The nanomagnets have a vast field of application and exhibit very interesting new properties. Nanomagnetism is already central to data storage, sensor and device technologies. The nanostructured magnetic materials have improved the performance in traditional applications as sensors, actuators, permanent magnets and transformer cores. Besides, the nanomagnetism is increasingly being used in the life sciences and medicine. For example, the magnetic nanoparticles can be used as a method for cell labeling, drug delivery and hyperthermia [Pankhurst 03]. The fundamental requirement is the biocompatibility of the nanoparticles in order to avoid toxicity. From more traditional technological point of view the exciting new phenomena include spin injection [Jedema 01], giant magnetoresistance (GMR) (the subject of the Nobel Price in Physics this year) [Baibich 88], tunnelling magnetoresistance (TMR) [Moodera 95], half metallic magnets [de Groot 83], etc. All this phenomena open a new field known as spintronics. The semiconductor devices could potentially be substituted by spin-aware devices as the spin transistor [Wolf 01]. The microelectronics has played a crucial and innovative role in driving the scientific and technological progress that has made a major contribution to social and economic growth worldwide for many decades. One can imagine the tremendous possibilities that can be offered by nanoelectronics, a natural extension of microelectronics in the present trend of miniaturization. However, this extension must be accompanied by a deeper understanding and control of the various aspects of nanoelements. Finally, spintronics and high density recording require fast magnetic switching processes. It is therefore of great interest to obtain a thorough understanding of the spin dynamics and magnetic relaxation on nano-second time scales.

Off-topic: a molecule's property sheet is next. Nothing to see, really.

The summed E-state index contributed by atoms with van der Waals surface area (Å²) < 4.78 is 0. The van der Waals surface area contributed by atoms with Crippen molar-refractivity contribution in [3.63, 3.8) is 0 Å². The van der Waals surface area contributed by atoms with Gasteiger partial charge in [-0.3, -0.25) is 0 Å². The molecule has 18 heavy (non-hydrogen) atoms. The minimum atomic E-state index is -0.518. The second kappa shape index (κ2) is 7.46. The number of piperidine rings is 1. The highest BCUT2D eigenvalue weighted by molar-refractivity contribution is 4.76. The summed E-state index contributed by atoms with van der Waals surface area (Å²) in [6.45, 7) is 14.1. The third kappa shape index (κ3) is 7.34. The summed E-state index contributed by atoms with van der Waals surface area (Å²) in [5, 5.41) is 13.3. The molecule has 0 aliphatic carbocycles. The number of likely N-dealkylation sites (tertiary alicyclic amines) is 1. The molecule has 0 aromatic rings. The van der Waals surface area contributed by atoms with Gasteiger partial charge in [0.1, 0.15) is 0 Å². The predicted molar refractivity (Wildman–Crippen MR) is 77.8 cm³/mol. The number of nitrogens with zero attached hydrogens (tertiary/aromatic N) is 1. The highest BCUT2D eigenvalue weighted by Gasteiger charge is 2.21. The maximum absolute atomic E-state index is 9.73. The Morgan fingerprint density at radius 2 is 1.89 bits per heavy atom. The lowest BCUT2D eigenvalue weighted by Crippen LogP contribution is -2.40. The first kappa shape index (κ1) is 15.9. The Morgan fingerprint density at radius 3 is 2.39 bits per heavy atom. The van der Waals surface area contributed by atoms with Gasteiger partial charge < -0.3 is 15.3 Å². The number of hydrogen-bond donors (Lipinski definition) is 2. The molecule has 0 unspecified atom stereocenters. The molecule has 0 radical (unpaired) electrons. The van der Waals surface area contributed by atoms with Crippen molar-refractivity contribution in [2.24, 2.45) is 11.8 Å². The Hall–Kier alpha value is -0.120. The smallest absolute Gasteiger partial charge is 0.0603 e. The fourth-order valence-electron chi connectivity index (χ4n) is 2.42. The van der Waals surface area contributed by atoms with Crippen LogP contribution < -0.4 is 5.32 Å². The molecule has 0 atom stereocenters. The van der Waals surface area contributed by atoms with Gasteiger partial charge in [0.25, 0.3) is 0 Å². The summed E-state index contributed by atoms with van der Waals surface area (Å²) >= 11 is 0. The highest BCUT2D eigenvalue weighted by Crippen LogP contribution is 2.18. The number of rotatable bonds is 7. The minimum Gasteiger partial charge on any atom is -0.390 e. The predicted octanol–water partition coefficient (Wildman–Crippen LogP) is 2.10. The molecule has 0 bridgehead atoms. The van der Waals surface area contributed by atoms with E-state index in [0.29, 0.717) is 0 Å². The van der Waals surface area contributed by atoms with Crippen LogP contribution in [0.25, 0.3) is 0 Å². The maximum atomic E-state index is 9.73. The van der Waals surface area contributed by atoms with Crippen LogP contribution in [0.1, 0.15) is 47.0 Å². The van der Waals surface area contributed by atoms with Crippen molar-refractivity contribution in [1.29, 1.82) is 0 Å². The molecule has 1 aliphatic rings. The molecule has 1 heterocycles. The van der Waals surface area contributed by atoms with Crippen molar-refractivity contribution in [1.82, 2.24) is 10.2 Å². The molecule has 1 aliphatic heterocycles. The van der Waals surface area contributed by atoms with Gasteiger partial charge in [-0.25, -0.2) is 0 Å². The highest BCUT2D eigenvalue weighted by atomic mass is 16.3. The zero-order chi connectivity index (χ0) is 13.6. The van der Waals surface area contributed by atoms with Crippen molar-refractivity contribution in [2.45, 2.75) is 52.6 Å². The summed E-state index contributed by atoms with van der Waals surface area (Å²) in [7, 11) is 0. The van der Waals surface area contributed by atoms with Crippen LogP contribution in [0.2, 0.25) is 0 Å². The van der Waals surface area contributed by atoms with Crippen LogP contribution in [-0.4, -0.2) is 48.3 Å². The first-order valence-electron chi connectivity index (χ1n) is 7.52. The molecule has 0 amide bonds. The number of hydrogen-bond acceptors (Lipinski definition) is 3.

Figure 1.1: Typical nanostructure geometries: (a) chain of fine particles, (b) striped nanowire, (c) cylindrical nanowire, (d) nanojunction, (e) vicinal surface step, (f) nanodots, (g) antidots and (h) particulate medium. From R. Skomski [Skomski 03a].

Besides of industrial applications, patterned magnetic structures are very attractive as model systems to study fundamental physical properties of small magnetic particles. The magnetization state of magnetic nanostructures is different from that of the bulk. In the bulk material the sample is divided into domains separated by domain walls. Nevertheless, if the size of the nanostructure is small compared to the domain wall or the geometry of the sample favors some disposition of the magnetization, this is not longer true. Examples of this are single domain particles [Puntes 01] or vortex state in circular nanodots [Novosad 02]. Magnetic thin films and multilayers, which can also be considered nanostructures, can exhibit a number of interesting properties, as for example thickness-dependent domain wall and coercive phenomena [Zhao 01]. The interlayer exchange interactions within magnetic multilayer structures is a very important property leading to different static, dynamic and thermal properties of magnetic multilayers and nanostructures (see Chapter 3 to see an example). Another example constitutes the phenomenon of exchange bias [Kodama 99]. The latter is widely used in current read head devices, for example.

To conclude, magnetic nanostructures exhibit various scientifically interesting and technologically important deviations from bulk magnets. The number of phenomena and the potential applications indicate a promising future for the nanomagnetism. The creation, understanding and exploitation of artificial nanostructures and the study of their magnetic properties remains a challenge for future research.